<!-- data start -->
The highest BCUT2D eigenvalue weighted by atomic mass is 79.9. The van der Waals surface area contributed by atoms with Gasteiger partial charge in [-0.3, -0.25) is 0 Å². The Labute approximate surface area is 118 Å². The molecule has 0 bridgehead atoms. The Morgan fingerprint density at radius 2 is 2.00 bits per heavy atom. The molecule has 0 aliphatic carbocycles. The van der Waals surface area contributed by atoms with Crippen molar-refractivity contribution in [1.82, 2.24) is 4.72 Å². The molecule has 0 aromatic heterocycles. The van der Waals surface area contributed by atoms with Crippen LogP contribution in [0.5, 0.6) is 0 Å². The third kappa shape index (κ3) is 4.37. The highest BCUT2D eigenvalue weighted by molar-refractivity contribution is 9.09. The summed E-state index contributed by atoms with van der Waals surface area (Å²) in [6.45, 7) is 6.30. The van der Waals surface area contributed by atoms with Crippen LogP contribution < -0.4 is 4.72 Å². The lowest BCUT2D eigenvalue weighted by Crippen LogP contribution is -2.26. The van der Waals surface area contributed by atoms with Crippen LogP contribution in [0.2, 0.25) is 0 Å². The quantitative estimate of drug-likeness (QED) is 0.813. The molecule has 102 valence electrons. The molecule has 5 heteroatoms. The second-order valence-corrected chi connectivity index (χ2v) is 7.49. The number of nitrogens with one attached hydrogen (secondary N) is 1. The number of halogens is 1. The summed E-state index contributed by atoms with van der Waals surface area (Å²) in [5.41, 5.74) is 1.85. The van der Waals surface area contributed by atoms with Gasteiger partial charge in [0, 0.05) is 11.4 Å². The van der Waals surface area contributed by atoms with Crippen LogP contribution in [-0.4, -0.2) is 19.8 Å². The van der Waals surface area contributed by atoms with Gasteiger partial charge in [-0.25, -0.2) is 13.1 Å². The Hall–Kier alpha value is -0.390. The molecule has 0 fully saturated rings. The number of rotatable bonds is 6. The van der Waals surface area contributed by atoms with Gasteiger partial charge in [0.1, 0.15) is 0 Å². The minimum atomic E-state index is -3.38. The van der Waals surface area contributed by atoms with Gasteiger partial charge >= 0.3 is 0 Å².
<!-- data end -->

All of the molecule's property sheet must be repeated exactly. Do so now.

The highest BCUT2D eigenvalue weighted by atomic mass is 79.9. The van der Waals surface area contributed by atoms with Gasteiger partial charge in [-0.3, -0.25) is 0 Å². The Labute approximate surface area is 118 Å². The molecule has 0 bridgehead atoms. The Morgan fingerprint density at radius 2 is 2.00 bits per heavy atom. The molecule has 0 aliphatic carbocycles. The van der Waals surface area contributed by atoms with Crippen molar-refractivity contribution in [1.82, 2.24) is 4.72 Å². The molecule has 0 aromatic heterocycles. The van der Waals surface area contributed by atoms with Crippen LogP contribution in [0.5, 0.6) is 0 Å². The third kappa shape index (κ3) is 4.37. The highest BCUT2D eigenvalue weighted by molar-refractivity contribution is 9.09. The summed E-state index contributed by atoms with van der Waals surface area (Å²) in [6.45, 7) is 6.30. The van der Waals surface area contributed by atoms with Crippen LogP contribution < -0.4 is 4.72 Å². The lowest BCUT2D eigenvalue weighted by Crippen LogP contribution is -2.26. The van der Waals surface area contributed by atoms with Crippen LogP contribution in [0.2, 0.25) is 0 Å². The quantitative estimate of drug-likeness (QED) is 0.813. The molecule has 102 valence electrons. The molecule has 5 heteroatoms. The second-order valence-corrected chi connectivity index (χ2v) is 7.49. The number of nitrogens with one attached hydrogen (secondary N) is 1. The number of halogens is 1. The summed E-state index contributed by atoms with van der Waals surface area (Å²) in [5.41, 5.74) is 1.85. The van der Waals surface area contributed by atoms with Gasteiger partial charge in [0, 0.05) is 11.4 Å². The van der Waals surface area contributed by atoms with Crippen LogP contribution in [-0.4, -0.2) is 19.8 Å². The van der Waals surface area contributed by atoms with Gasteiger partial charge in [-0.25, -0.2) is 13.1 Å². The Hall–Kier alpha value is -0.390. The molecule has 0 fully saturated rings. The number of rotatable bonds is 6. The van der Waals surface area contributed by atoms with Gasteiger partial charge in [0.1, 0.15) is 0 Å². The minimum atomic E-state index is -3.38. The van der Waals surface area contributed by atoms with Gasteiger partial charge >= 0.3 is 0 Å².